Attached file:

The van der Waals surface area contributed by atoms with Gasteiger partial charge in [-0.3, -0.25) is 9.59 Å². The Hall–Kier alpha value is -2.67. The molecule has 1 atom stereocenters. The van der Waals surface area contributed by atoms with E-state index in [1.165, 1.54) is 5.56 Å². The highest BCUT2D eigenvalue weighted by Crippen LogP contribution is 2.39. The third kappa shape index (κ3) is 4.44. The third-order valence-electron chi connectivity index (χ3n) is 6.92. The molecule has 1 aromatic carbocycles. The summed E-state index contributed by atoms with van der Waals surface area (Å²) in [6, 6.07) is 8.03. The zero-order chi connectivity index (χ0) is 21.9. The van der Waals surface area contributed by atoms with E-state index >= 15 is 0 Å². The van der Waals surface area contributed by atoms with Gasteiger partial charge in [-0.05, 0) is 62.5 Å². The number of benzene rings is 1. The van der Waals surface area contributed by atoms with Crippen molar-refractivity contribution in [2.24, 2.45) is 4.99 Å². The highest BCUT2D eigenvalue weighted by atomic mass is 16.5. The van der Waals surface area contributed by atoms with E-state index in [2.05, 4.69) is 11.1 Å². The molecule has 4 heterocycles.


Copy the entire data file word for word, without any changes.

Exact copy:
The van der Waals surface area contributed by atoms with Gasteiger partial charge in [-0.3, -0.25) is 9.59 Å². The Hall–Kier alpha value is -2.67. The molecule has 1 atom stereocenters. The van der Waals surface area contributed by atoms with E-state index in [1.165, 1.54) is 5.56 Å². The highest BCUT2D eigenvalue weighted by Crippen LogP contribution is 2.39. The third kappa shape index (κ3) is 4.44. The third-order valence-electron chi connectivity index (χ3n) is 6.92. The molecule has 1 aromatic carbocycles. The summed E-state index contributed by atoms with van der Waals surface area (Å²) in [6, 6.07) is 8.03. The zero-order chi connectivity index (χ0) is 21.9. The van der Waals surface area contributed by atoms with E-state index >= 15 is 0 Å². The van der Waals surface area contributed by atoms with Gasteiger partial charge in [-0.05, 0) is 62.5 Å². The number of benzene rings is 1. The van der Waals surface area contributed by atoms with Crippen molar-refractivity contribution in [2.24, 2.45) is 4.99 Å². The highest BCUT2D eigenvalue weighted by atomic mass is 16.5. The van der Waals surface area contributed by atoms with E-state index in [2.05, 4.69) is 11.1 Å². The molecule has 4 heterocycles.